Quote by TerriB3

Would starting as a cover band make it easier to find people with similar interests as opposed to just posting an ad for "Hard Rock Musicians"?
I suggest you advertise by just listing those acts you mention, so you find musicians as close to your tastes as you can. "Hard Rock" is too general and will get you all kinds of responses you probably don't want. No need to mention covers or originals as being your plan, but something suggesting the idea of building on that foundation would be good. You like those acts, but equally you want to move forward too, not just be an 80s rock tribute act!
Quote by TerriB3

What other things could I do to try and find people who like the same music as me.
Open mics? If there are any near you, it's an ideal way to meet fellow musicians, because you can hear them before you have to talk to them, they can hear you (without having to talk to you), and they probably live locally too. And you may find a cool community, and you might actually find your own tastes and goals adapting.
Quote by TerriB3

2. Do you think that being female would deter people from wanting to be in a band with me?
Maybe the opposite! It's obviously a sexist world out there, but it cuts both ways. The very fact that female rock musicians are rare gives you extra value. I don't think there's many male rock musicians these days who'd think a female band member is a drawback in any way. Even the most chauvinist rocker would probably think having a girl in the band is a plus (though maybe for the wrong reasons...). Of course, you'd need to be prepared to deal with male musicians who might think - even if subconsciously - that they should have the last word creatively.
Quote by TerriB3

I would prefer to be in a band with guys, but I'm worried that they wouldn't want to be in a band with me. This is not to say that I wouldn't work with girls, but generally I connect more to guys, and wouldn't want to be in an all girl band. It seems that women in rock are not taken as seriously as men, and are judged using a different scale. How could I prevent this?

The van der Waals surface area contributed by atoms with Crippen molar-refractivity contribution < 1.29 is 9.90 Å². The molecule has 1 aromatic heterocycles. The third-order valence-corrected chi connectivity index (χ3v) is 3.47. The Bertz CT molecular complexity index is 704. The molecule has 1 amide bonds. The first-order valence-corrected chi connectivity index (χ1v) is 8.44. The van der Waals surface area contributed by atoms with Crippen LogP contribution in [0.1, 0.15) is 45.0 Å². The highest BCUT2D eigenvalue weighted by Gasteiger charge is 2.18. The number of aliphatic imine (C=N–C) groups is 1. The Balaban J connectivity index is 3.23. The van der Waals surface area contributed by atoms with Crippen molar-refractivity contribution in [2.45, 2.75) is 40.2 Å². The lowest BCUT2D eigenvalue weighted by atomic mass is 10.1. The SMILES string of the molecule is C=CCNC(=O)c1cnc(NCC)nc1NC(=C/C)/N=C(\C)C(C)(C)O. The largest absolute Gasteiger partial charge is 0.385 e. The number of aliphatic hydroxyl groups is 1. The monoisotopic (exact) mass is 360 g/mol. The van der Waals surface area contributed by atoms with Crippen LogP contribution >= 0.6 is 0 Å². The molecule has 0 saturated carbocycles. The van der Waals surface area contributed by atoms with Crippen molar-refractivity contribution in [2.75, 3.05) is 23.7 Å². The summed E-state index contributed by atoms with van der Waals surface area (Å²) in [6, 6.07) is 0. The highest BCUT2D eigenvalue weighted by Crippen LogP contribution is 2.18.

Don't bank on being able to. There's definitely an institutional sexism in rock, but - as I say - that can work in your favour too. The fact you "connect more with guys" is good. They will respect the fact that you understand rock in the same way they do, that you're not just some girly who wants to sing Summertime and knows nothing .

I suggest you learn from those who've been there before: front women like Chrissie Hynde, P H Harvey, Debbie Harry, Courtney Love, as well as female band members (of largely male bands) like Tina Weymouth, Meg White, Kim Gordon, Kim Deal, Gillian Gilbert. Also mixed gender bands like Fleetwood Mac, Heart, Black Eyed Peas, Arcade Fire.
Mixed genders in bands is much less an issue these days, often not even commented on. In fact, it may be that the trouble you'll have is connected wth your favoured genre and period, which really was dominated by men (even though they all liked to dress in a very androgynous way... which ought to tell you something... )
Quote by TerriB3

3. What is the best age to start a band, and what age range to look at?
No limits! You'll know yourself what ages you get on best with, whether you think you might be comfortable with musicians much older or younger than you. Musicians much older can be intimidating, and could be patronising towards you - but equally they can be usefully mature, with good connections, as well as impressively skilled and open-minded... if you're lucky. But they could also be fat, bald and ugly (Which is OK as long as you're serious about the glam-rock look really not being important )
OTOH, musicians much younger might think you're too old to be cool . Even if you're only 18, some 14-year-old whiz kid will just be waiting till they can dump you and get their 13-year-old friends in instead...
Last edited by jongtr at Aug 28, 2016,
#4
Go for it! Get clear realistic goals about what you want to do, where you want to play, and what type of music you want to do. Find bandmates with similar interests that you can get along with and start practicing. Girl or guy doesn't matter much as long as the player shows up prepared and doesn't create a bunch of band drama. Once you have players you can work with stay focused but be flexible and allow the sound of the band to evolve with input from all of the players.

I was in a band at age 13 and we played our first paid gig at 14. Been in bands for most of my life and don't plan to stop playing ever. One of my friends played drums with Lita Ford for a while and had a great experience. Go for it!
"Your sound is in your hands as much as anything. It's the way you pick, and the way you hold the guitar, more than it is the amp or the guitar you use." -- Stevie Ray Vaughan

"Anybody can play. The note is only 20 percent. The attitude of the motherfucker who plays it is 80 percent." -- Miles Davis